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Topic: Homo ergaster


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  Hominid Chronology
Shortly after Homo ergaster appeared, humans began to leave Africa for the first time and migrate to other continents, forced to hunt for new foodstocks by progressively cooler global temperatures at the start of the Pleistocene era.
Homo erectus quickly spread further east to the emergent Sunda continental shelf off East Asia’s present south coast, before rising sea levels cut the shelf into a series of islands of which the modern Indonesian island of Java is the southernmost.
Homo erectus shared these bamboo forests with pigs, a type of elephant called Stegodon and the biggest primate that has ever lived: the giant vegetarian ape Gigantopithecus - a cousin of the earlier Ramapithecus.
www.kessler-web.co.uk /History/FeaturesAfrica/HominidChronology4.htm   (2107 words)

  
 Homo ergaster   (Site not responding. Last check: 2007-10-20)
One distinguishing feature between early Homo and ergaster/erectus involves increased brain size (ranging between 850 and 1100 cc, with an increase over time), although the increase in body size actually means that the relative brain size has increased but little.
Early Homo gave rise to a large-bodied, large-brained speices in Africa approximately 2 million years ago, but this species is now called Homo ergaster by many anthropologists.
Homo ergaster expanded its range beyond Africa and into Asia soon after its origin and at least by 1.8 million years ago; it then gave rise to Homo erectus in those areas.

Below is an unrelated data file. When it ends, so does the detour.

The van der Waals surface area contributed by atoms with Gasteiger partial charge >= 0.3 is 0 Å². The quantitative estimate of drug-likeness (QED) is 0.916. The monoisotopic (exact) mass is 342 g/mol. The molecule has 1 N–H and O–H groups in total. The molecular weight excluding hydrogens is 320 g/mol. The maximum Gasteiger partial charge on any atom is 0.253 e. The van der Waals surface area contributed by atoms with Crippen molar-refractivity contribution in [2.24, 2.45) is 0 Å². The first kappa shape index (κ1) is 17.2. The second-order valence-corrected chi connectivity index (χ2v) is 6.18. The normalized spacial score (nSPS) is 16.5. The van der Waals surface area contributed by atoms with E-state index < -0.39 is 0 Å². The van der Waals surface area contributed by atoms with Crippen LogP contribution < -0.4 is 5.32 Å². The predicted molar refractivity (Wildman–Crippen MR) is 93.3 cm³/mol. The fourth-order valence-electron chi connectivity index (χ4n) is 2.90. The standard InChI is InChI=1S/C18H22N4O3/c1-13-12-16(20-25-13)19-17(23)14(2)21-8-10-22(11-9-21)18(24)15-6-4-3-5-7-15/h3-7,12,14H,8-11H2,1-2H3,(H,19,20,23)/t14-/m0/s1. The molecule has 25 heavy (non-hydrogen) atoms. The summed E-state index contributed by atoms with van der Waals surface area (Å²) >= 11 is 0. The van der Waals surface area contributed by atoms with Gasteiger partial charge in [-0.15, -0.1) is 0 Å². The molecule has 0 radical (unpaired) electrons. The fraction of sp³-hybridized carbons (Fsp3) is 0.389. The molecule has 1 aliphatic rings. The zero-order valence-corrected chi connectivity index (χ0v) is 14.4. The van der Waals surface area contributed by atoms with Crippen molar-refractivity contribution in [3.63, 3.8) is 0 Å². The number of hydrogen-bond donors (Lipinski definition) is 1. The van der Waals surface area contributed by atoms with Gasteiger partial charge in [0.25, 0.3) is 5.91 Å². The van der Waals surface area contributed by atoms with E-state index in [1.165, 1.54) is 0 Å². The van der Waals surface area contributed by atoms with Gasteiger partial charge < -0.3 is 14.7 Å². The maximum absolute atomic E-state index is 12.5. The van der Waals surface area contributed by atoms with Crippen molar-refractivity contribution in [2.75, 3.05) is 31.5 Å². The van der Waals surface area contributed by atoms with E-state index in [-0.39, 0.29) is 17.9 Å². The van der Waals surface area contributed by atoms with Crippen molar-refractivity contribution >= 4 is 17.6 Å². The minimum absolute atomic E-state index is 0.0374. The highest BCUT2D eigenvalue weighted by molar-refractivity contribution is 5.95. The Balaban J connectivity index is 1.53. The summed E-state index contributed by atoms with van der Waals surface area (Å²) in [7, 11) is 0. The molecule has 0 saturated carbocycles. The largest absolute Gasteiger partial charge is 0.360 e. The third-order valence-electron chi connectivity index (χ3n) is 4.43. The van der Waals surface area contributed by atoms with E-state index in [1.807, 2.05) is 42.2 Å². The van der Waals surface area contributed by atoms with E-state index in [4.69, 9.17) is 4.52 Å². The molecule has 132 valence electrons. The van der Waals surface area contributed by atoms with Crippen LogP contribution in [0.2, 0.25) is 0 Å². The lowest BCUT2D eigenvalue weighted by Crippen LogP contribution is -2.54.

www.geocities.com /palaeoanthropology/Hergaster.html   (367 words)

  
 Wikinfo | Homo erectus
Homo erectus is a hominid species that is believed to be an ancestor of modern humans.
Homo erectus had a brain about 74 percent of the size of modern man. These early humans were tall and on average stood about 5 feet, 10 inches.
Homo erectus (along with Homo ergaster) was probably the first early human to fit squarely into the category of a hunter and predator and not as prey for larger animals.
www.wikinfo.org /wiki.php?title=Homo_erectus   (451 words)

  
 Human Evolution - MSN Encarta
Homo ergaster probably first evolved in Africa around 2 million years ago.
ergaster was particularly well adapted for walking and perhaps for running long distances in a hot environment (a tall and slender body dissipates heat well) but not for any significant amount of tree climbing.
ergaster descended from an earlier population of Homo—perhaps one of the two known species of early Homo—and that the modern human line descended from H.
encarta.msn.com /encyclopedia_761566394_8/Human_Evolution.html   (2018 words)

  
 Homo ergaster's tapeworm
Homo ergaster displays a set of features that support the adoption of a new meat-eating or scavenging type niche as opposed to the largely vegetarian diet of the Australopithecines.
Homo ergaster displays no sexual dimorphism between the two genders, has an enlarged brain (relative to forebears) (about 900 c.c.) and its molars and premolars are smaller in size, indicating an omnivorous diet that included meat.
Homo ergaster is however an important hominid on the path to humanity.
www.ecotao.com /holism/hu_ergaster.htm   (1832 words)

  
 Human Evolution
Homo ergaster is one of the more-problematic species in the human lineage because there is no clear distinction between H.
Homo neanderthalis possessed extremely similar dental patterns to Homo sapiens, with the few exceptions being that they have no groove on canine teeth and a space behind their last molars.
Homo sapiens, like most of their relatives, are bipedal, which means they have an upright posture and walk with only their legs.
tolweb.org /treehouses/?treehouse_id=3710   (5019 words)

  
 Homo erectus - Leakey Ancestors   (Site not responding. Last check: 2007-10-20)
Another Homo erectus cranial character is the 'occipital bun', the distinct bun-shaped protrusion at the back of the skull.